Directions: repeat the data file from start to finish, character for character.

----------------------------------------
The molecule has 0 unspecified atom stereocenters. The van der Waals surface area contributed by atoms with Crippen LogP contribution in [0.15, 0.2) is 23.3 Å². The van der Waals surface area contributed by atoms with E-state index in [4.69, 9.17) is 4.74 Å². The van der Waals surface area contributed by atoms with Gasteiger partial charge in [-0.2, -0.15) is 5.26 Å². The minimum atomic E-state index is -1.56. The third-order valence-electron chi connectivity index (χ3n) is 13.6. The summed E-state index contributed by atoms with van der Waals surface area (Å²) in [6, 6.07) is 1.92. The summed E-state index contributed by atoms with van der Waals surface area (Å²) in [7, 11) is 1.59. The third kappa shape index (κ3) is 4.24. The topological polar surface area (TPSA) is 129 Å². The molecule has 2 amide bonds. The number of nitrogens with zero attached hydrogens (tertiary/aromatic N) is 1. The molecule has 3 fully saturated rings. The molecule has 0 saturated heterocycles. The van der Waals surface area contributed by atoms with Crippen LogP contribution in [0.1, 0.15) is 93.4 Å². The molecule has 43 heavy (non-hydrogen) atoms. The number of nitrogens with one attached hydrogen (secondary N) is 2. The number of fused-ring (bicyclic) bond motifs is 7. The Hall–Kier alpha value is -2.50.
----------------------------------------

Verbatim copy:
The molecule has 0 unspecified atom stereocenters. The van der Waals surface area contributed by atoms with Crippen LogP contribution in [0.15, 0.2) is 23.3 Å². The van der Waals surface area contributed by atoms with E-state index in [4.69, 9.17) is 4.74 Å². The van der Waals surface area contributed by atoms with Gasteiger partial charge in [-0.2, -0.15) is 5.26 Å². The minimum atomic E-state index is -1.56. The third-order valence-electron chi connectivity index (χ3n) is 13.6. The summed E-state index contributed by atoms with van der Waals surface area (Å²) in [6, 6.07) is 1.92. The summed E-state index contributed by atoms with van der Waals surface area (Å²) in [7, 11) is 1.59. The third kappa shape index (κ3) is 4.24. The topological polar surface area (TPSA) is 129 Å². The molecule has 2 amide bonds. The number of nitrogens with zero attached hydrogens (tertiary/aromatic N) is 1. The molecule has 3 fully saturated rings. The molecule has 0 saturated heterocycles. The van der Waals surface area contributed by atoms with Crippen LogP contribution in [0.1, 0.15) is 93.4 Å². The molecule has 43 heavy (non-hydrogen) atoms. The number of nitrogens with one attached hydrogen (secondary N) is 2. The number of fused-ring (bicyclic) bond motifs is 7. The Hall–Kier alpha value is -2.50.